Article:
Re: Re: List concatenation - two more methods, one truly

*To*: mathgroup at smc.vnet.net*Subject*: [mg87870] Re: [mg87827] Re: List concatenation - two more methods, one truly*From*: Daniel Lichtblau <danl at wolfram.com>*Date*: Sat, 19 Apr 2008 03:33:02 -0400 (EDT)*References*: <ftv8ro$7o1$1@smc.vnet.net> <fu7akb$f0t$1@smc.vnet.net> <200804180639.CAA12541@smc.vnet.net>

carlos at Colorado.EDU wrote: >>This result is fascinating - it is reasonable that all the solutions >>based on appending lists work O(n^2), but the nested list approach >>should not behave this way. If you repeat the timing, but without >>defining p: >> >>n = 5000; poly = Table[0, {n}]; >>Print[Timing[Do[poly = {poly, p[i]}, {i, 1, n}]; >> poly = Flatten[poly]][[1]]]; >> >>I get 0.02 seconds rather than 11 seconds (I obviously have a slightly >>slower machine. This means that the time depends crucially on what you >>are accumulating. >> >>Consider the semantics of the operation: >> >>poly = {poly, p[i]} >> >>This will only be efficient if Mathematica 'knows' that the old value of >>poly is already fully evaluated. As I understand it, Mathematica does >>this using a hashing method, and my guess is that in this case the hash >>table overflows and the ever growing expression gets repeatedly >>evaluated - hence O(n^2). >> >>It would be nice if someone from Wolfram could comment on these timing >>results. >> >>Incidentally, the following method works efficiently without requiring >>the array size to be known in advance: >> >>n = 5000; poly = Table[0, {n}]; >>Print[Timing[poly = Reap[Do[Sow[p[i]], {i, 1, n}]][[2, 1]]][[1]]]; >> >>David Baileyhttp://www.dbaileyconsultancy.co.uk > > > Note that O(n^2) dependence is a killer for building long object lists. > For example suppose I increase n to 200000 polygons. In FEM work that is a > medium size plot. Building the Show[] list by one of the O(n^2) > methods extrapolates > to about 50000 seconds (14 hours) on my desktop G5. And I know that on that > machine elapsed time is about 3 times that reported by Timing[]. Waiting 40+ > hours for one plot is not exactly interactive speed. > > On the other hand a O(n) scheme would build it in less than a second. The point, I guess, being that one should use an O(n) method in preference to an O(n^2) method. That, or learn relaxation techniques (and I don't mean for solving systems of equations). As for poly = {poly, p[i]} iteration being O(n^2) instead of the expected O(n), some explanation is here: http://forums.wolfram.com/mathgroup/archive/2008/Apr/msg00555.html I will also add that Sow/Reap does not suffer from this potential speed liability. Daniel Lichtblau Wolfram Research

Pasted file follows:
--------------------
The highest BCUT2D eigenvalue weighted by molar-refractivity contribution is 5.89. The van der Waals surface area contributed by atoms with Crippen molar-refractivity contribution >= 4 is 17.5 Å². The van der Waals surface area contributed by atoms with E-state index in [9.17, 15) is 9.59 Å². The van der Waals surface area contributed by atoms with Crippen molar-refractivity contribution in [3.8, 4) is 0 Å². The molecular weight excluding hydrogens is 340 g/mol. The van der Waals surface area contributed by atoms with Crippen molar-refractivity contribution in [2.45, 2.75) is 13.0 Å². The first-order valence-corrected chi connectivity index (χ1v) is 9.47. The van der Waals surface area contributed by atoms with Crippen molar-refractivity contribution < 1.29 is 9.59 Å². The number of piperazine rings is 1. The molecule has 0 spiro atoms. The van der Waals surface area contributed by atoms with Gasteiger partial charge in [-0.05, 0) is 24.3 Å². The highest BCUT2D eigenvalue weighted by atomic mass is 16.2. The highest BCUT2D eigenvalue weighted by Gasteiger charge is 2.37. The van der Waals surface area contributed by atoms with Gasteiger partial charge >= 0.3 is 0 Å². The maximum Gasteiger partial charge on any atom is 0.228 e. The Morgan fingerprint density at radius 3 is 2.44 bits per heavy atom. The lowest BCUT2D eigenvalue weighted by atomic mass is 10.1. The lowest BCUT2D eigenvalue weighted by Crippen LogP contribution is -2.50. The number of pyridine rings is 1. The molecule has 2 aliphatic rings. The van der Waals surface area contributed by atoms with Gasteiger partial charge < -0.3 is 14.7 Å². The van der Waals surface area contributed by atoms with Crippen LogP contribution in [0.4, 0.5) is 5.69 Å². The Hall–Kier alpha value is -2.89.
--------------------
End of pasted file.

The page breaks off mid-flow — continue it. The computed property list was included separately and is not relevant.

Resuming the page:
**References**:**Re: List concatenation - two more methods, one truly fast***From:*carlos@Colorado.EDU